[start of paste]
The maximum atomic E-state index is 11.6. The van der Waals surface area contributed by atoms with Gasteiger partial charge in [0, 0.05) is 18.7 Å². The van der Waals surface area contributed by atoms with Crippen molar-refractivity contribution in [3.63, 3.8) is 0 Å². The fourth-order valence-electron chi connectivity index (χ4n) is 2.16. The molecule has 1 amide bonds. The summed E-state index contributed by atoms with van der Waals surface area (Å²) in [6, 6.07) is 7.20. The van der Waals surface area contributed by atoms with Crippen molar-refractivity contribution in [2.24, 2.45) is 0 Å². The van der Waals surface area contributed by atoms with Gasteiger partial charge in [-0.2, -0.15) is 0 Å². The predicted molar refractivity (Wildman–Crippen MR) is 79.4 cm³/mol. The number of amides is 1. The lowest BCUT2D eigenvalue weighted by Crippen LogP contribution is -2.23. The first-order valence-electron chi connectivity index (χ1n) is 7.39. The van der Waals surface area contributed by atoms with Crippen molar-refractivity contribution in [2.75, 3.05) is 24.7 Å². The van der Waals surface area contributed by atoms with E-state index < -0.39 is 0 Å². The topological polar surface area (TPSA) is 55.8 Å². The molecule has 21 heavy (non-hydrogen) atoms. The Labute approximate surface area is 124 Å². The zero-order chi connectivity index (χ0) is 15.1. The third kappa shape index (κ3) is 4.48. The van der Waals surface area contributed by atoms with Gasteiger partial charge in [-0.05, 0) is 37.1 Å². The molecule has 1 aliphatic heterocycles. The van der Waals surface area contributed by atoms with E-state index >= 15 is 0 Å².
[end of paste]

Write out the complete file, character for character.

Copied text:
The maximum atomic E-state index is 11.6. The van der Waals surface area contributed by atoms with Gasteiger partial charge in [0, 0.05) is 18.7 Å². The van der Waals surface area contributed by atoms with Crippen molar-refractivity contribution in [3.63, 3.8) is 0 Å². The fourth-order valence-electron chi connectivity index (χ4n) is 2.16. The molecule has 1 amide bonds. The summed E-state index contributed by atoms with van der Waals surface area (Å²) in [6, 6.07) is 7.20. The van der Waals surface area contributed by atoms with Crippen molar-refractivity contribution in [2.24, 2.45) is 0 Å². The van der Waals surface area contributed by atoms with Gasteiger partial charge in [-0.2, -0.15) is 0 Å². The predicted molar refractivity (Wildman–Crippen MR) is 79.4 cm³/mol. The number of amides is 1. The lowest BCUT2D eigenvalue weighted by Crippen LogP contribution is -2.23. The first-order valence-electron chi connectivity index (χ1n) is 7.39. The van der Waals surface area contributed by atoms with Crippen molar-refractivity contribution in [2.75, 3.05) is 24.7 Å². The van der Waals surface area contributed by atoms with E-state index < -0.39 is 0 Å². The topological polar surface area (TPSA) is 55.8 Å². The molecule has 21 heavy (non-hydrogen) atoms. The Labute approximate surface area is 124 Å². The zero-order chi connectivity index (χ0) is 15.1. The third kappa shape index (κ3) is 4.48. The van der Waals surface area contributed by atoms with Gasteiger partial charge in [-0.05, 0) is 37.1 Å². The molecule has 1 aliphatic heterocycles. The van der Waals surface area contributed by atoms with E-state index >= 15 is 0 Å².